The ‘special features’ menu is what hides away this disc’s most valuable programming, all of which varies in video quality as much of the footage was acquired surreptitiously via hidden cameras, and some of it dates back more than ten years. To quickly get the frivolous out of the way, there’s a music video of a song entitled Tame Yourself, which goes uncredited here, but was release in 1991 under the banner Raw Youth. They have many recognisable hangers-on, and it’s so incredibly tres ’80s that it appears much as if they raided Haysi Fantayzee’s dress-ups box for wardrobe. It even carries the fabulous hook of “Oink! Cluck! Moo!” - Old McDonald eat your heart out!

And, if you’re one of the farmers depicted in any of the following features, Mr McDonald, I for one would be quite happy if you do yourself plenty of further damage. For what follows are a series of mini-documentaries, all preceded by “explicit and graphic images” warnings which mean what they say, and hosted by various stars. Pammy Anderson presents The Skin Trade, a look at some of what many may not know about leather production; Alec Baldwin brings us Cheap Tricks, showing the conditions animals can suffer in circuses, rodeos and other animal shows; Fashion designer Stella McCartney helps expose some realities involved with Fur Farming; Todd Oldham goes undercover, with some fascinating interview footage with furriers in Fur Trade; Charlize Theron looks at Puppy Mills and James Cromwell introduces and narrates North Carolina Pig Farm Investigation. The many absolutely appalling horrors depicting how utterly cruel and inhumane some of us supposedly civilised people can be that are shown here cannot be easily described in words. I won’t pontificate any further as this isn’t the appropriate forum, but suffice to say that if nothing at all here moves you at least close to tears then you must be heartless. Or if that doesn’t work on you, imagine having electrodes fastened to your genitals and then being electrocuted via your rectum...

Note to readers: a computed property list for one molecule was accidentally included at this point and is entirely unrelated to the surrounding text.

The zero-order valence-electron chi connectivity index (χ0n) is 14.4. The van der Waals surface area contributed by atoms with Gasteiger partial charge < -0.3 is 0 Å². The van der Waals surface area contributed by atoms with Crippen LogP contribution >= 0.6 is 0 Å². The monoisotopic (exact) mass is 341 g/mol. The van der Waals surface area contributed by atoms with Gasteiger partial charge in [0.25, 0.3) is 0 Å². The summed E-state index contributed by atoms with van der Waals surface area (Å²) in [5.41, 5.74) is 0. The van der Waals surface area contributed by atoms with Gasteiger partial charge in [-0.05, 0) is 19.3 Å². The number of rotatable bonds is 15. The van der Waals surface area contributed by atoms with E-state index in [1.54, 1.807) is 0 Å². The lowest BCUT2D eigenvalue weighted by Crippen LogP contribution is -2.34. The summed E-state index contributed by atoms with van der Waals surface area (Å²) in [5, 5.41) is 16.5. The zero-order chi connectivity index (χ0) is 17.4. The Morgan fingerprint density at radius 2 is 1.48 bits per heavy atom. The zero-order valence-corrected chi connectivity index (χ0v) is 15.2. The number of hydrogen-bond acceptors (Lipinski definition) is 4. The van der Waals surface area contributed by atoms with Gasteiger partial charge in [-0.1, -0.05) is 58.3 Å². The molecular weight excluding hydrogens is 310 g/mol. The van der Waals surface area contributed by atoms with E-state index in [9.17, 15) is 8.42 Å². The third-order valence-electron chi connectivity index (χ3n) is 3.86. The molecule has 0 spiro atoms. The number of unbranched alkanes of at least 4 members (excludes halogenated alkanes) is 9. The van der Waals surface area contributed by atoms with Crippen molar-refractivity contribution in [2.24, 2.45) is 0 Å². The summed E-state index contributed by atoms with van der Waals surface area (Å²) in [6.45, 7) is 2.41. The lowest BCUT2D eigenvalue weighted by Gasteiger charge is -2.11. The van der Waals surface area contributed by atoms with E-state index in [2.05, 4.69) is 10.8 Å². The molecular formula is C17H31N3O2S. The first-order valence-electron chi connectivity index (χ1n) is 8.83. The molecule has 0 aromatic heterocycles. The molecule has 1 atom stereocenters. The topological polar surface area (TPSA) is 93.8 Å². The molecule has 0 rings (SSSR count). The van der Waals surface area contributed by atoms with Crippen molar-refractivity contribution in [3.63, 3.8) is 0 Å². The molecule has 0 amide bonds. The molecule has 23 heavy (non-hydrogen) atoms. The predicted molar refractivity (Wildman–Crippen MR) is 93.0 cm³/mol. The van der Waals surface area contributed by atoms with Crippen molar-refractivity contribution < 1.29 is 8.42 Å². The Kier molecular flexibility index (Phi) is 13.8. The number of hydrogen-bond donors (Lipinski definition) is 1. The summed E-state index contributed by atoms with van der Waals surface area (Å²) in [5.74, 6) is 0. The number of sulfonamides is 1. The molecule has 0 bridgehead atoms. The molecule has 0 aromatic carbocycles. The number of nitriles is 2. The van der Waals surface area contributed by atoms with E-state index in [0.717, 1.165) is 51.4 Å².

Speaking of genitals, rounding out the features are a rather funny 30 second TV commercial urging people to get their cats fixed. This is accompanied by a seven minute compile of public service announcements featuring all manner of celebrities including k.d. lang, Belinda Carlisle, River Phoenix, William Shatner, Alicia Silverstone, Sir John Gielgud and even, bless her, Elvira. These cover all manner of topics, and give a perfect overview of what PETA is all about. Many, however, will baulk at some of the vegetarian messages and similar, as to be honest they often have a tendency to be overly preachy, which doesn't necessarily help the cause that much.

The use of the word “party” in the title could be seen as being rather misleading when the bonus features are taken into consideration, and in all this is a curiously marketed, yet incredibly eye-opening, release that demands a much wider audience than it will probably ever get.


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  •   And I quote...
    "A curiously marketed release that demands a much wider audience than it will probably ever get..."
    - Amy Flower
      Review Equipment
    • DVD Player:
          Pioneer DV-535
    • TV:
          Sony 68cm
    • Receiver:
          Onkyo TX-DS494
    • Speakers:
          DB Dynamics Eclipse RBS662
    • Centre Speaker:
          DB Dynamics Eclipse ECC442
    • Surrounds:
          DB Dynamics Eclipse ECR042
    • Subwoofer:
          DTX Digital 4.8
    • Audio Cables:
          Standard RCA
    • Video Cables:
          Standard Component RCA